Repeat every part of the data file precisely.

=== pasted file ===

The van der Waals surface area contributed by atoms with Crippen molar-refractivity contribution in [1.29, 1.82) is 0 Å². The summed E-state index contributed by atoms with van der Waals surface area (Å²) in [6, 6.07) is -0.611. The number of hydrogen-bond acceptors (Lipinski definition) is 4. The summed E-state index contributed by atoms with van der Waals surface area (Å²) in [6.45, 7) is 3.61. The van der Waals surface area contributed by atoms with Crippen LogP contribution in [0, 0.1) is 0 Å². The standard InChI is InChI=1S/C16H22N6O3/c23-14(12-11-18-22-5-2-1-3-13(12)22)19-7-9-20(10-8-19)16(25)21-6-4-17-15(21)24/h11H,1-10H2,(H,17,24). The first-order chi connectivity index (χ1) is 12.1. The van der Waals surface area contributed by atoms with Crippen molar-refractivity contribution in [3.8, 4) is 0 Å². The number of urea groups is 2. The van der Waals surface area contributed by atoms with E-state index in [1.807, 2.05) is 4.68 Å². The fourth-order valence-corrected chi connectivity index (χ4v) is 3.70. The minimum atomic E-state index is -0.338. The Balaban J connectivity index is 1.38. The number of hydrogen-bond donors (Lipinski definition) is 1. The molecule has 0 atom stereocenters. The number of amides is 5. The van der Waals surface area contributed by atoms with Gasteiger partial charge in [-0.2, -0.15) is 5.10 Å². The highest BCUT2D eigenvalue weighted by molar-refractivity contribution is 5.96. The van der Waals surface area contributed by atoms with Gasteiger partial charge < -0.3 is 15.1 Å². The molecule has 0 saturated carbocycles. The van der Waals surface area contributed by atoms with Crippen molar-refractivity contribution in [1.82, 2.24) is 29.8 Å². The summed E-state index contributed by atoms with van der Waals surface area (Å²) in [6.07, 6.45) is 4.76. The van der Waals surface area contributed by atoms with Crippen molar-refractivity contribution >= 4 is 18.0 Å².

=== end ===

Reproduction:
The van der Waals surface area contributed by atoms with Crippen molar-refractivity contribution in [1.29, 1.82) is 0 Å². The summed E-state index contributed by atoms with van der Waals surface area (Å²) in [6, 6.07) is -0.611. The number of hydrogen-bond acceptors (Lipinski definition) is 4. The summed E-state index contributed by atoms with van der Waals surface area (Å²) in [6.45, 7) is 3.61. The van der Waals surface area contributed by atoms with Crippen LogP contribution in [0, 0.1) is 0 Å². The standard InChI is InChI=1S/C16H22N6O3/c23-14(12-11-18-22-5-2-1-3-13(12)22)19-7-9-20(10-8-19)16(25)21-6-4-17-15(21)24/h11H,1-10H2,(H,17,24). The first-order chi connectivity index (χ1) is 12.1. The van der Waals surface area contributed by atoms with Crippen molar-refractivity contribution in [3.8, 4) is 0 Å². The number of urea groups is 2. The van der Waals surface area contributed by atoms with E-state index in [1.807, 2.05) is 4.68 Å². The fourth-order valence-corrected chi connectivity index (χ4v) is 3.70. The minimum atomic E-state index is -0.338. The Balaban J connectivity index is 1.38. The number of hydrogen-bond donors (Lipinski definition) is 1. The molecule has 0 atom stereocenters. The number of amides is 5. The van der Waals surface area contributed by atoms with Gasteiger partial charge in [-0.2, -0.15) is 5.10 Å². The highest BCUT2D eigenvalue weighted by molar-refractivity contribution is 5.96. The van der Waals surface area contributed by atoms with Gasteiger partial charge < -0.3 is 15.1 Å². The molecule has 0 saturated carbocycles. The van der Waals surface area contributed by atoms with Crippen molar-refractivity contribution in [1.82, 2.24) is 29.8 Å². The summed E-state index contributed by atoms with van der Waals surface area (Å²) in [6.07, 6.45) is 4.76. The van der Waals surface area contributed by atoms with Crippen molar-refractivity contribution >= 4 is 18.0 Å².